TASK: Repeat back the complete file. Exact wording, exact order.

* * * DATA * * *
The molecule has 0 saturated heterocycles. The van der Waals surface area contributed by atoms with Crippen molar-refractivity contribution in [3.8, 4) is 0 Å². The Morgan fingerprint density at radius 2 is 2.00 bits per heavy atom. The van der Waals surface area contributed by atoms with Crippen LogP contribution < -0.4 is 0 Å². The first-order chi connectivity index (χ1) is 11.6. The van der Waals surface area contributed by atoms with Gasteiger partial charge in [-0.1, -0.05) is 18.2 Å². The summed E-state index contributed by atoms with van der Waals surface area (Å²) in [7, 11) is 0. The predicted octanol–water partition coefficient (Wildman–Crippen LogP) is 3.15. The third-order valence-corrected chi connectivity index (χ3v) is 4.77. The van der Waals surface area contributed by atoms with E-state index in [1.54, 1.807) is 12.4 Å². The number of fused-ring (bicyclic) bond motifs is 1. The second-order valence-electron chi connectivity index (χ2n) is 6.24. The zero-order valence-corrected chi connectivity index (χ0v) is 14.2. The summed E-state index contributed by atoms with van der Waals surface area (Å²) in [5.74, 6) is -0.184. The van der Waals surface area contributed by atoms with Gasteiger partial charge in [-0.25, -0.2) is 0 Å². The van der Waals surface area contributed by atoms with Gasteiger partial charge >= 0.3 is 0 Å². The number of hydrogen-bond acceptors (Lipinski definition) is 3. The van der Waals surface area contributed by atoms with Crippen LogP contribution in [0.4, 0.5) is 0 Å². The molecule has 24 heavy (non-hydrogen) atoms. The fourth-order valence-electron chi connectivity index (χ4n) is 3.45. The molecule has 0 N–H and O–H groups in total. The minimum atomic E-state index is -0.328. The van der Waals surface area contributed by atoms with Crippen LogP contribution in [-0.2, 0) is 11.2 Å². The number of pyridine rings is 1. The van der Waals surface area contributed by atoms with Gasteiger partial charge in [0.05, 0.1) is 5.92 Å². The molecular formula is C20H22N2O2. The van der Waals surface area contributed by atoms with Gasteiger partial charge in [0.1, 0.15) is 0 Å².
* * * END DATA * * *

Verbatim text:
The molecule has 0 saturated heterocycles. The van der Waals surface area contributed by atoms with Crippen molar-refractivity contribution in [3.8, 4) is 0 Å². The Morgan fingerprint density at radius 2 is 2.00 bits per heavy atom. The van der Waals surface area contributed by atoms with Crippen LogP contribution < -0.4 is 0 Å². The first-order chi connectivity index (χ1) is 11.6. The van der Waals surface area contributed by atoms with Gasteiger partial charge in [-0.1, -0.05) is 18.2 Å². The summed E-state index contributed by atoms with van der Waals surface area (Å²) in [7, 11) is 0. The predicted octanol–water partition coefficient (Wildman–Crippen LogP) is 3.15. The third-order valence-corrected chi connectivity index (χ3v) is 4.77. The van der Waals surface area contributed by atoms with E-state index in [1.54, 1.807) is 12.4 Å². The number of fused-ring (bicyclic) bond motifs is 1. The second-order valence-electron chi connectivity index (χ2n) is 6.24. The zero-order valence-corrected chi connectivity index (χ0v) is 14.2. The summed E-state index contributed by atoms with van der Waals surface area (Å²) in [5.74, 6) is -0.184. The van der Waals surface area contributed by atoms with Gasteiger partial charge in [-0.25, -0.2) is 0 Å². The van der Waals surface area contributed by atoms with Gasteiger partial charge >= 0.3 is 0 Å². The number of hydrogen-bond acceptors (Lipinski definition) is 3. The van der Waals surface area contributed by atoms with Crippen LogP contribution in [0.4, 0.5) is 0 Å². The molecule has 24 heavy (non-hydrogen) atoms. The fourth-order valence-electron chi connectivity index (χ4n) is 3.45. The molecule has 0 N–H and O–H groups in total. The minimum atomic E-state index is -0.328. The van der Waals surface area contributed by atoms with Crippen LogP contribution in [-0.2, 0) is 11.2 Å². The number of pyridine rings is 1. The van der Waals surface area contributed by atoms with Gasteiger partial charge in [0.05, 0.1) is 5.92 Å². The molecular formula is C20H22N2O2. The van der Waals surface area contributed by atoms with Gasteiger partial charge in [0.1, 0.15) is 0 Å².